Dear Friends and Neighbors,

This June, my team and I had many opportunities to learn directly from community members about how they experience joy in our county, and about the ways in which people struggle to access county resources and opportunities to live prosperous, authentic lives. 

Learning from people who are directly affected by issues is critical to all of the accountability work my office does. Meeting people where they are at - literally and figuratively - and actively listening make it possible for my team to tell you how well county programs are operating. This work advances by centering community voices for meaningful change.

We are wrapping up several audits right now that will bring you provider and staff perspectives on the Joint Office of Homeless Services, insights into the county’s annual budget process, and important information about the Library’s work environment. I am pleased to report that the Board of County Commissioners approved my budget request for the fiscal year that starts July 1, so my team and I will be able to continue the accountability work we do on your behalf. 

With this newsletter, my team and I have put together information on our recent community engagement activities. And I am excited to introduce you to Cheryl Taylor, our new county ombudsperson!

Thank you,

Jennifer McGuirk
Multnomah County Auditor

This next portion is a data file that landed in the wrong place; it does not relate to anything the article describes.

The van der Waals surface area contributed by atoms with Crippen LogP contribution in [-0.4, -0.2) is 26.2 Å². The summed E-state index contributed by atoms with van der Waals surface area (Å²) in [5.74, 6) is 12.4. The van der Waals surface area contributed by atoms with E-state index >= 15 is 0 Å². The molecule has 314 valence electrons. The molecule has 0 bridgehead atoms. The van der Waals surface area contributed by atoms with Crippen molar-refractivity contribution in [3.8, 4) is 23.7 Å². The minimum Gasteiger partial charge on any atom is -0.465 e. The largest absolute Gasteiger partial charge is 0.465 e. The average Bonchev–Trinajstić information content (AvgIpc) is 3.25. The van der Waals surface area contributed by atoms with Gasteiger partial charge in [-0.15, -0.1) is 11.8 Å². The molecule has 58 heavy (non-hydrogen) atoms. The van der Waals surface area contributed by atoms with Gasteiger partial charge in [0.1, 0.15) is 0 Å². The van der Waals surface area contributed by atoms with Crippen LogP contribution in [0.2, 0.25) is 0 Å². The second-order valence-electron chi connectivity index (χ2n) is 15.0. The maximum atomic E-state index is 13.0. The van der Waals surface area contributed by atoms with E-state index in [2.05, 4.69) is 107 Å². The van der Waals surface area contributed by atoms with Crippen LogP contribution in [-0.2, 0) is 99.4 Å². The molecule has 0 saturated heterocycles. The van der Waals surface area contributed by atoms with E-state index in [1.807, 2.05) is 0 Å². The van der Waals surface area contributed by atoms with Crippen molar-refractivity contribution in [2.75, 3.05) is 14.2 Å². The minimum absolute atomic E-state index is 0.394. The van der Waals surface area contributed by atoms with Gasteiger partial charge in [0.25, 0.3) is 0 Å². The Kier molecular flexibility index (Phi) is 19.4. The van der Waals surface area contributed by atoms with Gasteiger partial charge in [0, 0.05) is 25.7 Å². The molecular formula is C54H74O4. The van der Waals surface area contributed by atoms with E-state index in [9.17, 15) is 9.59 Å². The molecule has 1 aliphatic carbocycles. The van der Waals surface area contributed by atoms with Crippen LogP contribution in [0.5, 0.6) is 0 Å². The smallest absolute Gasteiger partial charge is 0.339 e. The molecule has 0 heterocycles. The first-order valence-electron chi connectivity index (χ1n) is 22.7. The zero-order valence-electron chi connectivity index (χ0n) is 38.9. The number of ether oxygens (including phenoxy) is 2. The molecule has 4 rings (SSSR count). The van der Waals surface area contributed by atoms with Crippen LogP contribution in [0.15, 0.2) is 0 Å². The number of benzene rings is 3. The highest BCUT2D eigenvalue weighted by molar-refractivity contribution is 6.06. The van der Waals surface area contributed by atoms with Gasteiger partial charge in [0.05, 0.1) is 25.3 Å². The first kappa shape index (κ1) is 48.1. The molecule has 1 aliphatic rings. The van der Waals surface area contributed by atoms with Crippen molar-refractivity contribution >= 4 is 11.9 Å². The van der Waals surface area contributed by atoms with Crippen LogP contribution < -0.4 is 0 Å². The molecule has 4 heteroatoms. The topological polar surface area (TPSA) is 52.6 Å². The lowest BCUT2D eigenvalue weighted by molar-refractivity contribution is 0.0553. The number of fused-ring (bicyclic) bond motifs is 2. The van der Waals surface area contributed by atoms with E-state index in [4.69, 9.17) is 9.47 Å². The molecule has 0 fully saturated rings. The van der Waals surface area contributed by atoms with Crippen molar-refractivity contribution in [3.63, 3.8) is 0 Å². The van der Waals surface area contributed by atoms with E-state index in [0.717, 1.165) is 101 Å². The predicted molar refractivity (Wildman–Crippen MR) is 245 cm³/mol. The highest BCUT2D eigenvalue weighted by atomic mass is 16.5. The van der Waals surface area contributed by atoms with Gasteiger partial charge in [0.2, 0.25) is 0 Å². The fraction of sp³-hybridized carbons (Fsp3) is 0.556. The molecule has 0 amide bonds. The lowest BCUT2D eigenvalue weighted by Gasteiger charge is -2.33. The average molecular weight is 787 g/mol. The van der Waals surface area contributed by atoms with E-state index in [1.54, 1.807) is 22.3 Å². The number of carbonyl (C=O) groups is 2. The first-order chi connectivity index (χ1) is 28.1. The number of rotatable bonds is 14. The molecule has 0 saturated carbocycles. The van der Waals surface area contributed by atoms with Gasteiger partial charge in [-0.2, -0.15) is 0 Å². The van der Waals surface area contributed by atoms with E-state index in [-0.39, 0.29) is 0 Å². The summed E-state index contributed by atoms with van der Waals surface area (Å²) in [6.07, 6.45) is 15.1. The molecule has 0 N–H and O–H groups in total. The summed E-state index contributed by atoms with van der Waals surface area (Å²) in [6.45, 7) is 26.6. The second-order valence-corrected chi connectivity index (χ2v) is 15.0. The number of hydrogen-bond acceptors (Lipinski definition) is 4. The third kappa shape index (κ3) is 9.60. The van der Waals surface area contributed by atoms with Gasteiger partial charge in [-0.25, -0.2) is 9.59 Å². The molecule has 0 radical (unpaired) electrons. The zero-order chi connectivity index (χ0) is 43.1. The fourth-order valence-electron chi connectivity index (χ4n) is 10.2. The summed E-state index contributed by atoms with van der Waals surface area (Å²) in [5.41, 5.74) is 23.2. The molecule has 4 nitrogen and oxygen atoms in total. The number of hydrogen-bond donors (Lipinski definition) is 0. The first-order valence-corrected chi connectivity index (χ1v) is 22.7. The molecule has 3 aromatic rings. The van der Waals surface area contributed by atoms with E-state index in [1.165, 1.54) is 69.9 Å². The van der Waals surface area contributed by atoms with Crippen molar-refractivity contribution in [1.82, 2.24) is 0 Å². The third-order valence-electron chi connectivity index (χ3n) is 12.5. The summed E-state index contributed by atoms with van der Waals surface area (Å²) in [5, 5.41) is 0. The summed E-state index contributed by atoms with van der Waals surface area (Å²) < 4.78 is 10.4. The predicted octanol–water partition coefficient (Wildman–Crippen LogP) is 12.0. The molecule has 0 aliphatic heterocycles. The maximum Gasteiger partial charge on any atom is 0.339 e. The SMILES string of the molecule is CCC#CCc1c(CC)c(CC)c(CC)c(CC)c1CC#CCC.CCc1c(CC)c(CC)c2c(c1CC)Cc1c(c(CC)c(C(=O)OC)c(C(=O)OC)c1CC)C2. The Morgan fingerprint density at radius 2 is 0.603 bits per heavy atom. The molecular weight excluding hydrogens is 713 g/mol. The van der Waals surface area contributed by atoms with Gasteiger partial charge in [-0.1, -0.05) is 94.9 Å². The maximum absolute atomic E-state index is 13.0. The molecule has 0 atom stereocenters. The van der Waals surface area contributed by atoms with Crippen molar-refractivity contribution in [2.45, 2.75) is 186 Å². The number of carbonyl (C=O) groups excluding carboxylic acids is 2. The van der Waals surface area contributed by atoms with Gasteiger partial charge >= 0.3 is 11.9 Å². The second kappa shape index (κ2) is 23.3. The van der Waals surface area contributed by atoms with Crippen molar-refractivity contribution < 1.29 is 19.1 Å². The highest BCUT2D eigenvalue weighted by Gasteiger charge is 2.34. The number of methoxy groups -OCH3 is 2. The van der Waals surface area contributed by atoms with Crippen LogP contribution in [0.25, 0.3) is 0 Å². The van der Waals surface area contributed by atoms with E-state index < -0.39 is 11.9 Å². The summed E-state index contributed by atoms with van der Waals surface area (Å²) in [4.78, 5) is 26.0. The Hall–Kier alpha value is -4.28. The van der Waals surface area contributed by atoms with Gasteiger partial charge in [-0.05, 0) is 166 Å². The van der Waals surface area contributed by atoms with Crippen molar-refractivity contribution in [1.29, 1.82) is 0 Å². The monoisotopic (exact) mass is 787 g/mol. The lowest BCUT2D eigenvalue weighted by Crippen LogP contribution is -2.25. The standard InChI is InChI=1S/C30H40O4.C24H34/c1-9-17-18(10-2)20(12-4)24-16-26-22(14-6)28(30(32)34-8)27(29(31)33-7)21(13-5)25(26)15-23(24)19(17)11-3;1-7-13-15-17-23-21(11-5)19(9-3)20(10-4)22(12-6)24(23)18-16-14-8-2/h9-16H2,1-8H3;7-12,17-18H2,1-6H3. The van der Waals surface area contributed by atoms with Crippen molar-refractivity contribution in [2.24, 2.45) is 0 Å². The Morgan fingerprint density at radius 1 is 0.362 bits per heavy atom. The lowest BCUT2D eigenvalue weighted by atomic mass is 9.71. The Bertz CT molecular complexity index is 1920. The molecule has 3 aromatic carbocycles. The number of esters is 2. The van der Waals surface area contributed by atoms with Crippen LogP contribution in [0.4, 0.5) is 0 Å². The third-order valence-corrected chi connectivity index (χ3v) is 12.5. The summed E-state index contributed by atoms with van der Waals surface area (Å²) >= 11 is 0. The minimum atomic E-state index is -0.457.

30th Annual Good in the Hood Festival with Multnomah County Auditor's Office, including intern Gelsi Tuz on the left, Auditor Jennifer McGuirk, the second person on left, Mandi Hood, the second person on the right, and Mical Yohannes on the right.

Community Engagement

We honor Juneteenth and Pride Month to celebrate and acknowledge the accomplishments and history of African Americans and the LGBTQ+ community. On June 16, College to County (C2C) Communications and Engagement Intern Gelsi Tuz attended Race Talks: Uniting to Break the Chains of Racism event, which featured Black Drag Artists Tawanda Jackson, Rose Empress T'Kara Campell Starr, Rose Emperor Arcadian Campbell Starr, Kourtni Capree Duv, and Epiphany Dm Valentine, sharing personal stories and the importance of educating and resourcing the community about their progress and the ongoing fight for equity and inclusion. It was a time for open, transparent, and vulnerable conversations on class, white privilege, how to support individuals who identify as LGBTQ+, remembering impactful events, such as the Stonewall Uprising, and fostering a sense of community among African Americans and LBGTQ+ communities in Oregon. 

We also recognize the 50th Delta Park Powwow as an extraordinary celebration of Native American culture and heritage. Constituent Relations and DEI Engagement Specialist Raymond De Silva represented our office at this significant annual event, which brought together indigenous communities representing over 100 nations from across the country to honor their traditions and showcase their vibrant culture. Generations gathered, with elders passing down stories to the young ones and teaching their ancestral dances. My office continues to foster a deeper understanding and appreciation for the diverse indigenous cultures and perspectives that represent our community. 

Photo on left, 50th Delta Park Powwow and photo on right, Race Talks: Uniting to Break the Chains of Racism.

Photos on left and right, Word is Bond Juneteenth Lower Albina Walking Tour.